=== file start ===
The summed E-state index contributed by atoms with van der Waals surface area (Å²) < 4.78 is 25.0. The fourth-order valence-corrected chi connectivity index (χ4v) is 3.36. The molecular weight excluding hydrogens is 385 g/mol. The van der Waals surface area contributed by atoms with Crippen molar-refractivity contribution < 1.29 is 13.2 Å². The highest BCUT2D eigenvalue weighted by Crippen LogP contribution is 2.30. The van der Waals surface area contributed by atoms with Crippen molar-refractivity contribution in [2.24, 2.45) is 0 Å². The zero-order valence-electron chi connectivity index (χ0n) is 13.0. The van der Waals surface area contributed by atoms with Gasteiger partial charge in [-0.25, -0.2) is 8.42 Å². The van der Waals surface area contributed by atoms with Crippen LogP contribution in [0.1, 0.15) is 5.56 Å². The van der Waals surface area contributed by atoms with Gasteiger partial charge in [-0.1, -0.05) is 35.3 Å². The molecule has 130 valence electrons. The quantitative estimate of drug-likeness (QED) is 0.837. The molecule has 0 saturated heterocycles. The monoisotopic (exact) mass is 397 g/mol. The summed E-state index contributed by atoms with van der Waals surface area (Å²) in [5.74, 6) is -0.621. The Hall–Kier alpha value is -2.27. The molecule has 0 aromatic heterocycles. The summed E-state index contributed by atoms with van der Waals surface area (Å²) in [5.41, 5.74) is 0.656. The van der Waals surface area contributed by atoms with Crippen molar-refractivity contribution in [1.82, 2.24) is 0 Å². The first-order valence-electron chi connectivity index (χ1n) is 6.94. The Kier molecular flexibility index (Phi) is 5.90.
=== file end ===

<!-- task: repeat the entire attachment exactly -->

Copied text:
The summed E-state index contributed by atoms with van der Waals surface area (Å²) < 4.78 is 25.0. The fourth-order valence-corrected chi connectivity index (χ4v) is 3.36. The molecular weight excluding hydrogens is 385 g/mol. The van der Waals surface area contributed by atoms with Crippen molar-refractivity contribution < 1.29 is 13.2 Å². The highest BCUT2D eigenvalue weighted by Crippen LogP contribution is 2.30. The van der Waals surface area contributed by atoms with Crippen molar-refractivity contribution in [2.24, 2.45) is 0 Å². The zero-order valence-electron chi connectivity index (χ0n) is 13.0. The van der Waals surface area contributed by atoms with Gasteiger partial charge in [-0.25, -0.2) is 8.42 Å². The van der Waals surface area contributed by atoms with Crippen LogP contribution in [0.1, 0.15) is 5.56 Å². The van der Waals surface area contributed by atoms with Gasteiger partial charge in [-0.1, -0.05) is 35.3 Å². The molecule has 130 valence electrons. The quantitative estimate of drug-likeness (QED) is 0.837. The molecule has 0 saturated heterocycles. The monoisotopic (exact) mass is 397 g/mol. The summed E-state index contributed by atoms with van der Waals surface area (Å²) in [5.74, 6) is -0.621. The Hall–Kier alpha value is -2.27. The molecule has 0 aromatic heterocycles. The summed E-state index contributed by atoms with van der Waals surface area (Å²) in [5.41, 5.74) is 0.656. The van der Waals surface area contributed by atoms with Crippen molar-refractivity contribution in [1.82, 2.24) is 0 Å². The first-order valence-electron chi connectivity index (χ1n) is 6.94. The Kier molecular flexibility index (Phi) is 5.90.